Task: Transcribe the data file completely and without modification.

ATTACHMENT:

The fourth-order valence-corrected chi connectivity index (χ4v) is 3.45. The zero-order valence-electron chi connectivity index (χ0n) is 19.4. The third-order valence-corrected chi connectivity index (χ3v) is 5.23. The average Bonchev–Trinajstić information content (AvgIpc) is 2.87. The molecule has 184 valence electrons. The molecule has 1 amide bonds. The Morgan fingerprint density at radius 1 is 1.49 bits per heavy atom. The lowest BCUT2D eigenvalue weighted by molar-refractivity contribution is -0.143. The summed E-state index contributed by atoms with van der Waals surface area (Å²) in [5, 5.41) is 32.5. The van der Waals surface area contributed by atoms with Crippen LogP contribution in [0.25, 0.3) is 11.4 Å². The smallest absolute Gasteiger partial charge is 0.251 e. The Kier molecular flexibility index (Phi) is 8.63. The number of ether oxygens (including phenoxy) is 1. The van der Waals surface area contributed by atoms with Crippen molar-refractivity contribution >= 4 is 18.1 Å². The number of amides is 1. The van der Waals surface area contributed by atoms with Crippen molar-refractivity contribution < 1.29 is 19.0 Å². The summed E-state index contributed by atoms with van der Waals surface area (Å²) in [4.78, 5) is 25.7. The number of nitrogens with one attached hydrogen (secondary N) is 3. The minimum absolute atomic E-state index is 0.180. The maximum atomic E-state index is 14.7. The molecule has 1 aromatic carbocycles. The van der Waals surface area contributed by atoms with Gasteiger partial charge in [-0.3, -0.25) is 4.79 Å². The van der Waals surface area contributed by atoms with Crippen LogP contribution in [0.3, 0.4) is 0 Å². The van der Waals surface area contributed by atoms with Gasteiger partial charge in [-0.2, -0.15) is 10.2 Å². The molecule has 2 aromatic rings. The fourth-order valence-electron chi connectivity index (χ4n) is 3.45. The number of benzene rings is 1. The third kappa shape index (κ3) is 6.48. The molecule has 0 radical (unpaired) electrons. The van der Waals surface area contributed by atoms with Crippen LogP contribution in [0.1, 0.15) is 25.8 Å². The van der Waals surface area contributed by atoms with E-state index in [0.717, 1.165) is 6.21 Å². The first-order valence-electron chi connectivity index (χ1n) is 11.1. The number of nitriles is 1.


The fourth-order valence-corrected chi connectivity index (χ4v) is 3.45. The zero-order valence-electron chi connectivity index (χ0n) is 19.4. The third-order valence-corrected chi connectivity index (χ3v) is 5.23. The average Bonchev–Trinajstić information content (AvgIpc) is 2.87. The molecule has 184 valence electrons. The molecule has 1 amide bonds. The Morgan fingerprint density at radius 1 is 1.49 bits per heavy atom. The lowest BCUT2D eigenvalue weighted by molar-refractivity contribution is -0.143. The summed E-state index contributed by atoms with van der Waals surface area (Å²) in [5, 5.41) is 32.5. The van der Waals surface area contributed by atoms with Crippen LogP contribution in [0.25, 0.3) is 11.4 Å². The smallest absolute Gasteiger partial charge is 0.251 e. The Kier molecular flexibility index (Phi) is 8.63. The number of ether oxygens (including phenoxy) is 1. The van der Waals surface area contributed by atoms with Crippen molar-refractivity contribution >= 4 is 18.1 Å². The number of amides is 1. The van der Waals surface area contributed by atoms with Crippen molar-refractivity contribution < 1.29 is 19.0 Å². The summed E-state index contributed by atoms with van der Waals surface area (Å²) in [4.78, 5) is 25.7. The number of nitrogens with one attached hydrogen (secondary N) is 3. The minimum absolute atomic E-state index is 0.180. The maximum atomic E-state index is 14.7. The molecule has 1 aromatic carbocycles. The van der Waals surface area contributed by atoms with Gasteiger partial charge in [-0.3, -0.25) is 4.79 Å². The van der Waals surface area contributed by atoms with Crippen LogP contribution in [0.3, 0.4) is 0 Å². The van der Waals surface area contributed by atoms with Gasteiger partial charge in [-0.2, -0.15) is 10.2 Å². The molecule has 2 aromatic rings. The fourth-order valence-electron chi connectivity index (χ4n) is 3.45. The number of benzene rings is 1. The third kappa shape index (κ3) is 6.48. The molecule has 0 radical (unpaired) electrons. The van der Waals surface area contributed by atoms with Crippen LogP contribution in [0.1, 0.15) is 25.8 Å². The van der Waals surface area contributed by atoms with E-state index in [0.717, 1.165) is 6.21 Å². The first-order valence-electron chi connectivity index (χ1n) is 11.1. The number of nitriles is 1.